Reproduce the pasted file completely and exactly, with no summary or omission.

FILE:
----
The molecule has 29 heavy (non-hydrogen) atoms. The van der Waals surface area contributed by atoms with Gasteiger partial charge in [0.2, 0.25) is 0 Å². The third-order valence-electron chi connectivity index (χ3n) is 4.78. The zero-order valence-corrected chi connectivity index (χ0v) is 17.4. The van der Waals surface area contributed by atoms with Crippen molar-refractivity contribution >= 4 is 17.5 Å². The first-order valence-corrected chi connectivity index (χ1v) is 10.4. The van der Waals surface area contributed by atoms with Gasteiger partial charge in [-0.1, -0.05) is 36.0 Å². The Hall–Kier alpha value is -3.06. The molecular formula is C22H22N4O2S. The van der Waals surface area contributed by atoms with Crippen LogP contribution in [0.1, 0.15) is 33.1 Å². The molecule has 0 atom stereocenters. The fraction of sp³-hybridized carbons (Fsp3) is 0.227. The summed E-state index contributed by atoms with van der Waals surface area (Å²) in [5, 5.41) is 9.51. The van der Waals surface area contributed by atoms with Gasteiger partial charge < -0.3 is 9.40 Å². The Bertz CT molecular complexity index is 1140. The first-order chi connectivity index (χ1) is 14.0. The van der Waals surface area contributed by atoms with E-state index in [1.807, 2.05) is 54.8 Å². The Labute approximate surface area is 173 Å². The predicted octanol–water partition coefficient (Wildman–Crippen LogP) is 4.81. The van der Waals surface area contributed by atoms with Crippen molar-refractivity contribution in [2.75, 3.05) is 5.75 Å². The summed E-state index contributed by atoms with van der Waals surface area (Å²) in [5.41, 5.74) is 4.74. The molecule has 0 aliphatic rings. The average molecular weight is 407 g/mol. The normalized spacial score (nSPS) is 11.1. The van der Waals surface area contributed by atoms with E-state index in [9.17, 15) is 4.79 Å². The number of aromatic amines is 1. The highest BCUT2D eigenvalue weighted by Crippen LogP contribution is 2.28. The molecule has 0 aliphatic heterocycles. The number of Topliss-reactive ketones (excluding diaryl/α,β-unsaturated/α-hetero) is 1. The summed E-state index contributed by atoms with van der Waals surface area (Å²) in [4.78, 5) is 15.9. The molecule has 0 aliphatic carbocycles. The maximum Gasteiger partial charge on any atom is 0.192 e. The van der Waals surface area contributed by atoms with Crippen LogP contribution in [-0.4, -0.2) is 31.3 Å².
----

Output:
The molecule has 29 heavy (non-hydrogen) atoms. The van der Waals surface area contributed by atoms with Gasteiger partial charge in [0.2, 0.25) is 0 Å². The third-order valence-electron chi connectivity index (χ3n) is 4.78. The zero-order valence-corrected chi connectivity index (χ0v) is 17.4. The van der Waals surface area contributed by atoms with Crippen molar-refractivity contribution >= 4 is 17.5 Å². The first-order valence-corrected chi connectivity index (χ1v) is 10.4. The van der Waals surface area contributed by atoms with Gasteiger partial charge in [-0.1, -0.05) is 36.0 Å². The Hall–Kier alpha value is -3.06. The molecular formula is C22H22N4O2S. The van der Waals surface area contributed by atoms with Crippen LogP contribution in [0.1, 0.15) is 33.1 Å². The molecule has 0 atom stereocenters. The fraction of sp³-hybridized carbons (Fsp3) is 0.227. The summed E-state index contributed by atoms with van der Waals surface area (Å²) in [5, 5.41) is 9.51. The van der Waals surface area contributed by atoms with Gasteiger partial charge < -0.3 is 9.40 Å². The Bertz CT molecular complexity index is 1140. The first-order chi connectivity index (χ1) is 14.0. The van der Waals surface area contributed by atoms with E-state index in [1.807, 2.05) is 54.8 Å². The Labute approximate surface area is 173 Å². The predicted octanol–water partition coefficient (Wildman–Crippen LogP) is 4.81. The van der Waals surface area contributed by atoms with Crippen molar-refractivity contribution in [2.75, 3.05) is 5.75 Å². The summed E-state index contributed by atoms with van der Waals surface area (Å²) in [5.41, 5.74) is 4.74. The molecule has 0 aliphatic rings. The average molecular weight is 407 g/mol. The normalized spacial score (nSPS) is 11.1. The van der Waals surface area contributed by atoms with E-state index in [9.17, 15) is 4.79 Å². The number of aromatic amines is 1. The highest BCUT2D eigenvalue weighted by Crippen LogP contribution is 2.28. The molecule has 0 aliphatic heterocycles. The number of Topliss-reactive ketones (excluding diaryl/α,β-unsaturated/α-hetero) is 1. The summed E-state index contributed by atoms with van der Waals surface area (Å²) in [4.78, 5) is 15.9. The molecule has 0 aliphatic carbocycles. The maximum Gasteiger partial charge on any atom is 0.192 e. The van der Waals surface area contributed by atoms with Crippen LogP contribution in [-0.4, -0.2) is 31.3 Å².